It’s important to know the signs of herpes simplex virus (HSV) infection to get prompt treatment and avoid spreading it to others. Unfortunately, because herpes symptoms can be mild or non-existent, most people do not know they’re infected. In this article, we will share the information you need to identify a herpes infection and the steps you can take to protect your health.
Herpes is a common infection caused by the highly contagious virus herpes simplex virus (HSV). There are two main types of HSV, which can cause oral and genital herpes.
Most people infected with HSV have few or no symptoms. When symptoms occur, people typically experience painful blisters around the mouth, genitals, or anus.
If you suspect you have herpes, seeing a healthcare provider for a proper diagnosis is essential. This may involve physical examination, lab testing, or both.
While there is no cure for herpes, effective treatment and prevention strategies are available.
What is herpes?
Herpes is a common and highly contagious infection caused by the herpes simplex virus (HSV). There are two HSV types: HSV-1 and HSV-2. Both types can cause small, painful blisters on any body part where the virus comes in contact with broken skin or mucous membranes. However, HSV-1 most often causes oral herpes infections, while HSV-2 primarily causes herpes infections in the genital area.
Once infected with HSV, it stays in the body for life. But after the initial infection, the virus becomes inactive. In some people, the virus may remain inactive and not cause symptoms again; for others, it may occasionally reactivate and cause symptoms to reappear.
When an HSV infection causes blisters, it’s known as a herpes outbreak. While the duration and severity of outbreaks can vary from person to person, they generally last for several days to weeks. If repeated outbreaks occur, they tend to become shorter and milder over time.
Oral vs. genital herpes
Oral herpes typically causes blisters on or around the mouth, commonly known as cold sores. It mainly spreads through direct, non-sexual contact with saliva, such as kissing. It can also spread by sharing drinking glasses or other items that have come in contact with an infected person’s saliva.
Genital herpes, on the other hand, is among the most common sexually transmitted infections (STIs). It causes blisters on or around the genitals (vagina, vulva, cervix, and penis) or anus. Unlike oral herpes, genital HSV infections mainly spread through sexual activity, including vaginal, anal, and oral sex.
How to detect a herpes infection
Regardless of the type of infection, people with herpes often have no symptoms or mild symptoms that go unnoticed. This means you can have herpes without knowing it. Because of this, you must see a healthcare provider for an accurate diagnosis if you suspect you have herpes.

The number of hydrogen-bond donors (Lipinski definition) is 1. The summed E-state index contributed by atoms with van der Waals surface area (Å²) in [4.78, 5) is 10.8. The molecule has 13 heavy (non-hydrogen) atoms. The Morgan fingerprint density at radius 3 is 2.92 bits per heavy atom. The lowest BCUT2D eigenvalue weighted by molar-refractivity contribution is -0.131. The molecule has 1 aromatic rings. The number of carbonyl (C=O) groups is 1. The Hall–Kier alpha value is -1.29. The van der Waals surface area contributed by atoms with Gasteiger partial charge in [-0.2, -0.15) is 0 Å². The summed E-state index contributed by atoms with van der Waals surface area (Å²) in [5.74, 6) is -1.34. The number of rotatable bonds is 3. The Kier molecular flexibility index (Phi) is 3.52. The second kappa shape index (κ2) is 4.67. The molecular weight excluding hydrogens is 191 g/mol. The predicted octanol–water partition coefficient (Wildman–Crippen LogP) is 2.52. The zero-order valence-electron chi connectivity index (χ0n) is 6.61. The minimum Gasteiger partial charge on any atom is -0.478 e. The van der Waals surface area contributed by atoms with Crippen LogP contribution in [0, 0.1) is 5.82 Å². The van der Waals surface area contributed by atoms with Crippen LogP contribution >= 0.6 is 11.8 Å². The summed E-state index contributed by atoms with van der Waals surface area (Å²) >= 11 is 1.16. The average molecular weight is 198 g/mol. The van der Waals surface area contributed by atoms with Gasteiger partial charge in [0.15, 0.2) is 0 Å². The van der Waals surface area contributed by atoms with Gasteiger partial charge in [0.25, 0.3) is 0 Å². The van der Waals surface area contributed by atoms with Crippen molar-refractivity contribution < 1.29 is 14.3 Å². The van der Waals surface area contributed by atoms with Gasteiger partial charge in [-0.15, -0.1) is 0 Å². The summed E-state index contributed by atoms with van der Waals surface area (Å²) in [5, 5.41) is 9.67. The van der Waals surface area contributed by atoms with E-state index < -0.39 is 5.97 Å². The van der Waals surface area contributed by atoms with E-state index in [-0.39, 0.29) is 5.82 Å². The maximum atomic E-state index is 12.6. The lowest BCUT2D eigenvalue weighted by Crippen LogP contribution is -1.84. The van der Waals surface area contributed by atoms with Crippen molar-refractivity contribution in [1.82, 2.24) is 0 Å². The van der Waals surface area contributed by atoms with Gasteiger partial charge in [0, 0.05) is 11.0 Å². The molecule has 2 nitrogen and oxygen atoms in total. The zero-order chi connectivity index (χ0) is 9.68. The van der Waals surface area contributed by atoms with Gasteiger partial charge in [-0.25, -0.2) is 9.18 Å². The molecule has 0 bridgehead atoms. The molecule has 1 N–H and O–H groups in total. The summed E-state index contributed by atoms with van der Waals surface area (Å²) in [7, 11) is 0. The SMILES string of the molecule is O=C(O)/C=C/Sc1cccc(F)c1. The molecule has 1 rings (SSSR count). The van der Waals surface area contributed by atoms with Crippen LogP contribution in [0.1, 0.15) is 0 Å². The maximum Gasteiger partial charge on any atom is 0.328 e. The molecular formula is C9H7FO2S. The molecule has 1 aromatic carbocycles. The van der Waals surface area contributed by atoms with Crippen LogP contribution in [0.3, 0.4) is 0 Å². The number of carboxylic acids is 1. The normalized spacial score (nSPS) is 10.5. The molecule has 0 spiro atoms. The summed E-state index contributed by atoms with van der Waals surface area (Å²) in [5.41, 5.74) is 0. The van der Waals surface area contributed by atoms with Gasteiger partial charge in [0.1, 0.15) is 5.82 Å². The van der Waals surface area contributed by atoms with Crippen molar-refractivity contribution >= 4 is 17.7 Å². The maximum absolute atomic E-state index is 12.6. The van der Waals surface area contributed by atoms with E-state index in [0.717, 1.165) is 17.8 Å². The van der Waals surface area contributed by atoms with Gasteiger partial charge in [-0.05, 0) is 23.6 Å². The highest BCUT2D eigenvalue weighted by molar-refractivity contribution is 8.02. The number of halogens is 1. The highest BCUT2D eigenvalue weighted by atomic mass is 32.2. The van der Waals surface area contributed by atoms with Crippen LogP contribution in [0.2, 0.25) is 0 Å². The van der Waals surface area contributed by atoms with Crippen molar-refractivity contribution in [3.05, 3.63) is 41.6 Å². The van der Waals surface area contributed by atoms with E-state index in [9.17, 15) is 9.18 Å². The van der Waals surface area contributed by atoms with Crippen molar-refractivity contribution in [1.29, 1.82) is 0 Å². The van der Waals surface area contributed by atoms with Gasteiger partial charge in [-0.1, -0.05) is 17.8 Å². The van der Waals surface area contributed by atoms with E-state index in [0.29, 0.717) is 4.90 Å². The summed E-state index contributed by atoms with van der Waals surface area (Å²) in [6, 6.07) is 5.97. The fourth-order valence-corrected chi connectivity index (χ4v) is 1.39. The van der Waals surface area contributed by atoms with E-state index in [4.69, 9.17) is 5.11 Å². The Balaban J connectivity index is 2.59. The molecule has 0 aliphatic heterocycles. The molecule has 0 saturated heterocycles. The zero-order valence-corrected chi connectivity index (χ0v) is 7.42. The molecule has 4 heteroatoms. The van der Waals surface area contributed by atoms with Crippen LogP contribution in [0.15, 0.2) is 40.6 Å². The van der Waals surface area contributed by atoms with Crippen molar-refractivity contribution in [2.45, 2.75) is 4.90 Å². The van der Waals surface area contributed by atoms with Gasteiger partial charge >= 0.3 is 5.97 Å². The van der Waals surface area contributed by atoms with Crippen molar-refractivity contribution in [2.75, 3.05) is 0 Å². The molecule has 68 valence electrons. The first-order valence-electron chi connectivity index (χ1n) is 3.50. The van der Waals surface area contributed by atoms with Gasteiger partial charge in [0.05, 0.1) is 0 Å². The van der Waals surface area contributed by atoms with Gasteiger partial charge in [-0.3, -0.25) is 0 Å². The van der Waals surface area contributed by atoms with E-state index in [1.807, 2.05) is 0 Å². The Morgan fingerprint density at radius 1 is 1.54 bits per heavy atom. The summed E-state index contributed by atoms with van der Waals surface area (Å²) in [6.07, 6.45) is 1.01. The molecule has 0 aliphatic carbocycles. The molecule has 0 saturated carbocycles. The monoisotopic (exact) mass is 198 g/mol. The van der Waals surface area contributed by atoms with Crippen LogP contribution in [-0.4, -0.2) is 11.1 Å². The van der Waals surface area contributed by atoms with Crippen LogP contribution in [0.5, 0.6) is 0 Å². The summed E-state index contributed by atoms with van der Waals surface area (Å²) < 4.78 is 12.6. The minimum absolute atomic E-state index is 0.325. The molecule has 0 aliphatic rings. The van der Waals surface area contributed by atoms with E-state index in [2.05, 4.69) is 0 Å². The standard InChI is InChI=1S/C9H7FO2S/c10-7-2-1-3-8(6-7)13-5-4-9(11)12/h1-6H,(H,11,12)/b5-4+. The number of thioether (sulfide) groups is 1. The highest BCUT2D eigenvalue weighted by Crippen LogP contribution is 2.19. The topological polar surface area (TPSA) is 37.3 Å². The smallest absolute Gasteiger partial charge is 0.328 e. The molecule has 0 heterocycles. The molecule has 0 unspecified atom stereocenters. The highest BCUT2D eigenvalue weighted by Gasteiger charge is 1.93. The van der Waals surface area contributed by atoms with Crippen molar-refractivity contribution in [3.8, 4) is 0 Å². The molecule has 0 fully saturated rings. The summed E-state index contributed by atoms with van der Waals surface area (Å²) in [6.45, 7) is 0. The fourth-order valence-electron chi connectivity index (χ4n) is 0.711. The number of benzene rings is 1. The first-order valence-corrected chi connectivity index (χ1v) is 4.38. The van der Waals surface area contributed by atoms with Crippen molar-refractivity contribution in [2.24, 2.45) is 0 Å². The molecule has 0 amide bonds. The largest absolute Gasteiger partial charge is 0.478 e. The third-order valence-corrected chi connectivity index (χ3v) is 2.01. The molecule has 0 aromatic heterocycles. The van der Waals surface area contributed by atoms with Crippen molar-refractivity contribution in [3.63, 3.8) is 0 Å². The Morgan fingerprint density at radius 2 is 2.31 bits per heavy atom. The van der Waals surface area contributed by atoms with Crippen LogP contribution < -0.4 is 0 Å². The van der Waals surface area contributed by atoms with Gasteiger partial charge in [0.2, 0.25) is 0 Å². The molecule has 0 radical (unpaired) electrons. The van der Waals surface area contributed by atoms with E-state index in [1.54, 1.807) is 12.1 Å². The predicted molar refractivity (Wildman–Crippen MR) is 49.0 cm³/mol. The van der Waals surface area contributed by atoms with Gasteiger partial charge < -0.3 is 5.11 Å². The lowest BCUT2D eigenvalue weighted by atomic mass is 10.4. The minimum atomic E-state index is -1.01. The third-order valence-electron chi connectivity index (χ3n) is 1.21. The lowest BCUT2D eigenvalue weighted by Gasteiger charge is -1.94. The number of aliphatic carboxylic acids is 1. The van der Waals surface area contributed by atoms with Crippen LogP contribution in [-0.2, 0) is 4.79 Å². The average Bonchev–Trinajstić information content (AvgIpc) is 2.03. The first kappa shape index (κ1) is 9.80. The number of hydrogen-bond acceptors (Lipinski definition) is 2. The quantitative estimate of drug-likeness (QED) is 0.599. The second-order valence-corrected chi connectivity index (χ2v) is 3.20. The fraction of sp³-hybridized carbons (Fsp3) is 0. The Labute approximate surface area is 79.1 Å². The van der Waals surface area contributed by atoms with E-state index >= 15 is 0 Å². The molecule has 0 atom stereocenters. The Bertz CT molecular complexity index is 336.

Here are some ways that a healthcare provider can help you determine if you have herpes:
- Look for physical symptoms. Symptoms of herpes typically include one or more blisters on or around the mouth, genitals, or anus. These blisters eventually burst, leaving painful sores that can take weeks to heal. Other symptoms may include pain, itching, burning, or tingling in the affected area before blisters appear. Additionally, some people may experience flu-like symptoms such as fever, muscle aches, and swollen glands during the first outbreak.
- Perform a swab test. If you have a visible blister, a fluid sample can be taken from it using a cotton swab to test for HSV. A swab sample is the most reliable way to diagnose herpes.
- Perform a blood test. If no blisters are present, a blood test can be used to check for antibodies to the herpes virus. A positive test result means you have been exposed to HSV at some point in your life. However, it cannot tell you when or where the infection occurred.
Next steps after testing positive
After receiving a positive herpes diagnosis, talk to your healthcare provider about treatment options, including whether antiviral medications are right for you. While herpes is not curable, antiviral medications can help manage symptoms, shorten outbreaks, and decrease the risk of transmission to others. It’s also a good idea to inform your sex partners about the diagnosis, as herpes can still spread to others when an infected person is not experiencing symptoms.
Herpes prevention tips
Although a herpes diagnosis can be a challenging experience, it’s important to remember that effective treatment and prevention strategies are available to keep you and your partners healthy. The following are just a few steps you can take to help prevent the spread of herpes to others:
- Avoid close contact during outbreaks. If you or your loved one have oral herpes, avoid kissing. If you or your sex partner have genital herpes, avoid unprotected sex. For oral or genital herpes, avoid any direct contact with blisters when they are present.
- Practice safe sex. If you do have vaginal, oral, or anal sex, use a condom every time. However, be aware that condoms may not offer complete protection if they do not cover all blisters.
- Seek treatment if necessary. If you suspect you have herpes, don’t wait to seek medical attention. Early and effective treatment can reduce the number and severity of outbreaks.
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